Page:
8. Mostapha Diss & Eric Kamwa & Abdelmonaim Tlidi, 2020. "On Some k -scoring Rules for Committee Elections: Agreement and Condorcet Principle," Revue d'économie politique, Dalloz, vol. 130(5), pages 699-725.
    9. Eric Kamwa & Vincent Merlin, 2018. "Coincidence of Condorcet committees," Social Choice and Welfare, Springer;The Society for Social Choice and Welfare, vol. 50(1), pages 171-189, January.
    10. Edith Elkind & Piotr Faliszewski & Piotr Skowron & Arkadii Slinko, 2017. "Properties of multiwinner voting rules," Social Choice and Welfare, Springer;The Society for Social Choice and Welfare, vol. 48(3), pages 599-632, March.
    11. Sinan Ertemel & Levent Kutlu & M. Remzi Sanver, 2015. "Voting games of resolute social choice correspondences," Social Choice and Welfare, Springer;The Society for Social Choice and Welfare, vol. 45(1), pages 187-201, June.
    12. Bora Erdamar & M. Sanver, 2009. "Choosers as extension axioms," Theory and Decision, Springer, vol. 67(4), pages 375-384, October.
    13. Berga, Dolors & Serizawa, Shigehiro, 2000. "Maximal Domain for Strategy-Proof Rules with One Public Good," Journal of Economic Theory, Elsevier, vol. 90(1), pages 39-61, January.
    14. Podinovski, Vladislav V., 2010. "Set choice problems with incomplete information about the preferences of the decision maker," European Journal of Operational Research, Elsevier, vol. 207(1), pages 371-379, November.
    15. Mihir Bhattacharya, 2019. "Constitutionally consistent voting rules over single-peaked domains," Social Choice and Welfare, Springer;The Society for Social Choice and Welfare, vol. 52(2), pages 225-246, February.
    16. Dinko Dimitrov & Ruud Hendrickx & Peter Borm, 2004. "Good and bad objects: the symmetric difference rule," Economics Bulletin, AccessEcon, vol. 4(11), pages 1-7.
    17. Bock, Hans-Hermann & Day, William H. E. & McMorris, F. R., 1998. "Consensus rules for committee elections," Mathematical Social Sciences, Elsevier, vol. 35(3), pages 219-232, May.
    18. Jiao, Zhenhua & Tian, Guoqiang & Chen, Songqing & Yang, Fei, 2016. "The blocking lemma and group incentive compatibility for matching with contracts," Mathematical Social Sciences, Elsevier, vol. 82(C), pages 65-71.
    19. Ricardo Martínez & Bernardo Moreno, 2011. "Manipulability in Restricted Separable Domains," Working Papers 2011-01, Universidad de Málaga, Department of Economic Theory, Málaga Economic Theory Research Center.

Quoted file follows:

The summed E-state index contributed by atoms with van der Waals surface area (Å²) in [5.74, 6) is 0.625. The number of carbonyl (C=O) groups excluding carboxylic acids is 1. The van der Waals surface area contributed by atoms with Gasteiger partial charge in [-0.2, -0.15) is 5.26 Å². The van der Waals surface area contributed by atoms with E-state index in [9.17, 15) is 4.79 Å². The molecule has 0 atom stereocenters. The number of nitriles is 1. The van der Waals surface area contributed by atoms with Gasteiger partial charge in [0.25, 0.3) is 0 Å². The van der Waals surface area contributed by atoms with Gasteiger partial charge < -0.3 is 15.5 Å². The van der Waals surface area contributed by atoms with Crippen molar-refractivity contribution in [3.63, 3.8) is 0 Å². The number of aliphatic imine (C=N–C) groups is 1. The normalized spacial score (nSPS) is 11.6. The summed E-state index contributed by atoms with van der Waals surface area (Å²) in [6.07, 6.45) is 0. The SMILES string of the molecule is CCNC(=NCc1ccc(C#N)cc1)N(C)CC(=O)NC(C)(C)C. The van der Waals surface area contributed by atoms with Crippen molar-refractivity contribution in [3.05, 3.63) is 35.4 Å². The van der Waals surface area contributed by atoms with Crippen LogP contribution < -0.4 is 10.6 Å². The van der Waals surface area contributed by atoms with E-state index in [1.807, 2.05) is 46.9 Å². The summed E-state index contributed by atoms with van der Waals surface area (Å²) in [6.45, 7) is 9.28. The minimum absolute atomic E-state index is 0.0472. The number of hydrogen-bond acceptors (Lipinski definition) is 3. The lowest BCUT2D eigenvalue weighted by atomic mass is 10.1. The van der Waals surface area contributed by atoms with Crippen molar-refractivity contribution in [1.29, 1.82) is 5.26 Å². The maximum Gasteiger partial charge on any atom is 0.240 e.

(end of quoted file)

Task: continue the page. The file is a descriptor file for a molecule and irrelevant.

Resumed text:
20. Biung-Ghi Ju, 2005. "A characterization of plurality-like rules based on non-manipulability, restricted efficiency, and anonymity," International Journal of Game Theory, Springer;Game Theory Society, vol. 33(3), pages 335-354, September.

    Corrections

    All material on this site has been provided by the respective publishers and authors. You can help correct errors and omissions. When requesting a correction, please mention this item's handle: RePEc:bge:wpaper:264. See general information about how to correct material in RePEc.

    For technical questions regarding this item, or to correct its authors, title, abstract, bibliographic or download information, contact: . General contact details of provider: https://edirc.repec.org/data/bargses.html .

    If you have authored this item and are not yet registered with RePEc, we encourage you to do it here. This allows to link your profile to this item. It also allows you to accept potential citations to this item that we are uncertain about.

    If CitEc recognized a bibliographic reference but did not link an item in RePEc to it, you can help with this form .

    If you know of missing items citing this one, you can help us creating those links by adding the relevant references in the same way as above, for each refering item. If you are a registered author of this item, you may also want to check the "citations" tab in your RePEc Author Service profile, as there may be some citations waiting for confirmation.

    For technical questions regarding this item, or to correct its authors, title, abstract, bibliographic or download information, contact: Bruno Guallar (email available below). General contact details of provider: https://edirc.repec.org/data/bargses.html .

    Please note that corrections may take a couple of weeks to filter through the various RePEc services.

    IDEAS is a RePEc service hosted by the Research Division of the Federal Reserve Bank of St. Louis . RePEc uses bibliographic data supplied by the respective publishers.